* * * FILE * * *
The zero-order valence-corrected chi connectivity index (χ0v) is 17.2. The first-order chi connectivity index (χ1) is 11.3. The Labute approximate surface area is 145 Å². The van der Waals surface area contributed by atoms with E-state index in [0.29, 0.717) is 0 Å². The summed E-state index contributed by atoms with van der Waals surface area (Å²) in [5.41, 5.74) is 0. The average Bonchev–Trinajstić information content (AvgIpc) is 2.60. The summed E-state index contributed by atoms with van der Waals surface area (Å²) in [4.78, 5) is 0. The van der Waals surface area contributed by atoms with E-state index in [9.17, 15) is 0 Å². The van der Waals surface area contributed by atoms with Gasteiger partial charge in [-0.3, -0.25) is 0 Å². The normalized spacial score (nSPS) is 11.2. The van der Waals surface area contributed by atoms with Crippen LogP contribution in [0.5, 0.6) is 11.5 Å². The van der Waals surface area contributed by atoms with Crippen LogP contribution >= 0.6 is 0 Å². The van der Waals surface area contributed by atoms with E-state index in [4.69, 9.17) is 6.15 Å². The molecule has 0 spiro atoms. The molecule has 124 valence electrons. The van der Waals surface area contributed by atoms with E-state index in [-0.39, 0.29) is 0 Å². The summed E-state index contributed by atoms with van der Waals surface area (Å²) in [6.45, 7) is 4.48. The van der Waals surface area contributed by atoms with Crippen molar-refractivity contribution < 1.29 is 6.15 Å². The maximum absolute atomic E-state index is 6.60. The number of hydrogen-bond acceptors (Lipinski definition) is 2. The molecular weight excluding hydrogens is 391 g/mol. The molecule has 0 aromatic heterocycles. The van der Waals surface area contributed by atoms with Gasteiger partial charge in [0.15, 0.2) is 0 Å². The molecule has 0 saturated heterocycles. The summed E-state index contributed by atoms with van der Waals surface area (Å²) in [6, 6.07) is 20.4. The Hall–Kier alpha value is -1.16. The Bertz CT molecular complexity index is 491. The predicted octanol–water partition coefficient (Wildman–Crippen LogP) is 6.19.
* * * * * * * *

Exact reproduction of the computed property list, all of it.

The zero-order valence-corrected chi connectivity index (χ0v) is 17.2. The first-order chi connectivity index (χ1) is 11.3. The Labute approximate surface area is 145 Å². The van der Waals surface area contributed by atoms with E-state index in [0.29, 0.717) is 0 Å². The summed E-state index contributed by atoms with van der Waals surface area (Å²) in [5.41, 5.74) is 0. The average Bonchev–Trinajstić information content (AvgIpc) is 2.60. The summed E-state index contributed by atoms with van der Waals surface area (Å²) in [4.78, 5) is 0. The van der Waals surface area contributed by atoms with E-state index in [9.17, 15) is 0 Å². The van der Waals surface area contributed by atoms with Gasteiger partial charge in [-0.3, -0.25) is 0 Å². The normalized spacial score (nSPS) is 11.2. The van der Waals surface area contributed by atoms with Crippen LogP contribution in [0.5, 0.6) is 11.5 Å². The van der Waals surface area contributed by atoms with Crippen LogP contribution >= 0.6 is 0 Å². The van der Waals surface area contributed by atoms with E-state index in [4.69, 9.17) is 6.15 Å². The molecule has 0 spiro atoms. The molecule has 124 valence electrons. The van der Waals surface area contributed by atoms with E-state index in [-0.39, 0.29) is 0 Å². The summed E-state index contributed by atoms with van der Waals surface area (Å²) in [6.45, 7) is 4.48. The van der Waals surface area contributed by atoms with Crippen molar-refractivity contribution < 1.29 is 6.15 Å². The maximum absolute atomic E-state index is 6.60. The number of hydrogen-bond acceptors (Lipinski definition) is 2. The molecular weight excluding hydrogens is 391 g/mol. The molecule has 0 aromatic heterocycles. The van der Waals surface area contributed by atoms with Gasteiger partial charge in [0.15, 0.2) is 0 Å². The molecule has 0 saturated heterocycles. The summed E-state index contributed by atoms with van der Waals surface area (Å²) in [6, 6.07) is 20.4. The Hall–Kier alpha value is -1.16. The Bertz CT molecular complexity index is 491. The predicted octanol–water partition coefficient (Wildman–Crippen LogP) is 6.19.